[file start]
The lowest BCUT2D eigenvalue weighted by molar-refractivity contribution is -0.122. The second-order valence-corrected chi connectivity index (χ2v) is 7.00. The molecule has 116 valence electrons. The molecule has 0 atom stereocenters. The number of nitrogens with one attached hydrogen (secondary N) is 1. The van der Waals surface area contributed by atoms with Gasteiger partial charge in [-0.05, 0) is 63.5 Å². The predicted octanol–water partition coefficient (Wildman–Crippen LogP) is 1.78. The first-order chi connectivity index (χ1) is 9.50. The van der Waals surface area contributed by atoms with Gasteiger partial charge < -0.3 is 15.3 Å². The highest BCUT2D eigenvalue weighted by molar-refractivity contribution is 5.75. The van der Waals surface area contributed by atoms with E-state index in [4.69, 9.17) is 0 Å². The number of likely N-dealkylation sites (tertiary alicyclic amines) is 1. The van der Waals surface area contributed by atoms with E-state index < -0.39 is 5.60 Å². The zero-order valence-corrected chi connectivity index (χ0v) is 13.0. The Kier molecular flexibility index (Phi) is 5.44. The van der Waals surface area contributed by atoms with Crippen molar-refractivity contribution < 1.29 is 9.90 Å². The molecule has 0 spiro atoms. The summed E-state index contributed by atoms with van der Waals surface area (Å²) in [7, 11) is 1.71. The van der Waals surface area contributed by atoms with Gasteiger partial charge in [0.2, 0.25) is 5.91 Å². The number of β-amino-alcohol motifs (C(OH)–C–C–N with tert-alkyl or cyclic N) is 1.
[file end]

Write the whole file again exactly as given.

The lowest BCUT2D eigenvalue weighted by molar-refractivity contribution is -0.122. The second-order valence-corrected chi connectivity index (χ2v) is 7.00. The molecule has 116 valence electrons. The molecule has 0 atom stereocenters. The number of nitrogens with one attached hydrogen (secondary N) is 1. The van der Waals surface area contributed by atoms with Gasteiger partial charge in [-0.05, 0) is 63.5 Å². The predicted octanol–water partition coefficient (Wildman–Crippen LogP) is 1.78. The first-order chi connectivity index (χ1) is 9.50. The van der Waals surface area contributed by atoms with Gasteiger partial charge < -0.3 is 15.3 Å². The highest BCUT2D eigenvalue weighted by molar-refractivity contribution is 5.75. The van der Waals surface area contributed by atoms with E-state index in [4.69, 9.17) is 0 Å². The number of likely N-dealkylation sites (tertiary alicyclic amines) is 1. The van der Waals surface area contributed by atoms with E-state index < -0.39 is 5.60 Å². The zero-order valence-corrected chi connectivity index (χ0v) is 13.0. The Kier molecular flexibility index (Phi) is 5.44. The van der Waals surface area contributed by atoms with Crippen molar-refractivity contribution < 1.29 is 9.90 Å². The molecule has 0 spiro atoms. The summed E-state index contributed by atoms with van der Waals surface area (Å²) in [7, 11) is 1.71. The van der Waals surface area contributed by atoms with Gasteiger partial charge in [0.2, 0.25) is 5.91 Å². The number of β-amino-alcohol motifs (C(OH)–C–C–N with tert-alkyl or cyclic N) is 1.